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The film looked so splendid largely because of the budget, a massive $250m. Unfortunately, for Disney the film was a critical flop that has been ignored by audiences. Maybe there are not many people who remember the books fondly and would go to see it irrespective of the critical reception. This week Disney announced a $200m write-off on the film. The setup for a sequel is not likely to see a follow through.

Published in: on 25 March, 2012 at 10:28  Comments (1)  

Nýtt Bylgja

 

Bossa Nova is a style of jazz music from Brazil that originated in the 1950s. The literal translation is New Trend.

New Wave is a style of British and American pop music that originated in the late 1970s.

There is a French band called Nouvelle Vague, whose name translates as New Wave. They play cover versions of English language New Wave songs in a Bossa Nova style. Thus the band, the song, and the style of their playing all shares a name.

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I came across the band sat in a Napa restaurant bar. There was a very odd version of Teenage Kicks playing. I have software called Shazam on my iPhone. It will identify a song and artist, most of the time. It identified this song as being performed by the aforementioned Nouvelle Vague. Whilst coding on my Mac this morning, I listened to some of their music. The collection included Say Hello, Wave Goodbye, Love Will Tear Us Apart, and Too Drunk to <fornicate>.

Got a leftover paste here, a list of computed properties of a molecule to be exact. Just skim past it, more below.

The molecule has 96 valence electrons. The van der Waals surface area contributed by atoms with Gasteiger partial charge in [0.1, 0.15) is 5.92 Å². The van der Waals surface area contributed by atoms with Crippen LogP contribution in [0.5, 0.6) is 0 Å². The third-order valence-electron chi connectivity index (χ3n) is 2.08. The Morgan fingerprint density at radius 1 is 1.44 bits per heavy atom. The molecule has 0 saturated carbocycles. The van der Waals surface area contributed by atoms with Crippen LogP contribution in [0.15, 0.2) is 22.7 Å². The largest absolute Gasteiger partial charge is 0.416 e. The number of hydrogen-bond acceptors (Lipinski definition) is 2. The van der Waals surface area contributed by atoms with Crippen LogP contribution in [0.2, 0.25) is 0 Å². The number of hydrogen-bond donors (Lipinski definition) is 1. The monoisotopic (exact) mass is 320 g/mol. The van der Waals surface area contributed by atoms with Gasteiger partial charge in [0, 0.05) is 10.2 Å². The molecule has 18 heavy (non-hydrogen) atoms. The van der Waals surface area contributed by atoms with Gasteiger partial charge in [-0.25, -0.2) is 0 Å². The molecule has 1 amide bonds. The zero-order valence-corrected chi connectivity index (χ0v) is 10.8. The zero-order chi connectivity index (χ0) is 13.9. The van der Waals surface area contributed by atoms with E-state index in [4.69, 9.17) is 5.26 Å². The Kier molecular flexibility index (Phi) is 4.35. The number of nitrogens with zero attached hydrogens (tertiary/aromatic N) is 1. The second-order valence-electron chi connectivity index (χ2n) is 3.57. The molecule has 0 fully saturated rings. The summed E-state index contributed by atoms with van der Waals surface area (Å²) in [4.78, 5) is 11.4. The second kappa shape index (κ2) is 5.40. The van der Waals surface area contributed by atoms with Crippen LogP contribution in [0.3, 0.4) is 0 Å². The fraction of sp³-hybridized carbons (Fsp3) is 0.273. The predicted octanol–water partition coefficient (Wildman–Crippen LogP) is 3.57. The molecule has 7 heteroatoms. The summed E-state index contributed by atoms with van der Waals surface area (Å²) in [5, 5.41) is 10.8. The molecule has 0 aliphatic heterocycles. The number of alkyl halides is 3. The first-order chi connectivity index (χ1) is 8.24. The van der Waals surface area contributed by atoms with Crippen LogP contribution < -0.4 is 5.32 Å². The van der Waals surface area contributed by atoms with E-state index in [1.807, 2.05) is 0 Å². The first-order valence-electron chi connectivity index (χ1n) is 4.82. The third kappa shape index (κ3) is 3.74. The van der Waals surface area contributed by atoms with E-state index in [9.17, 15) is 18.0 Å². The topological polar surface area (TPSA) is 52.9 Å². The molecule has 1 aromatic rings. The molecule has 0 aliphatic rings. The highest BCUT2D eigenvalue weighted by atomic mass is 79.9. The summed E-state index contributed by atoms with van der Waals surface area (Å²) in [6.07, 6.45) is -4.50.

Here is a video of Nouveau Vague playing their version of a Joy Division classic.

Love Will Tear Us Apart
Published in: on 24 March, 2012 at 14:53  Leave a Comment  

More Horsepower

My first car had a 1.3l engine. The next one had 1.4l. Then I had three 1.8l engines. My last three cars in the UK had a 2.0l engine. That trio were, by British standards, powerful cars. They also shared the greatest badge in automotive history.

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The car I bought in the US had a 3.5l engine that generates a little over 300hp. When I push the loud pedal, the car leaps forward in  a manner that thrills every part of my testerone.

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My wife drives a 4×4 which has a 5.7l V8 engine, which produces 390hp. The extra weight means it lacks the wide grin creation  that my car creates, but if you need to overtake it has more than sufficient power.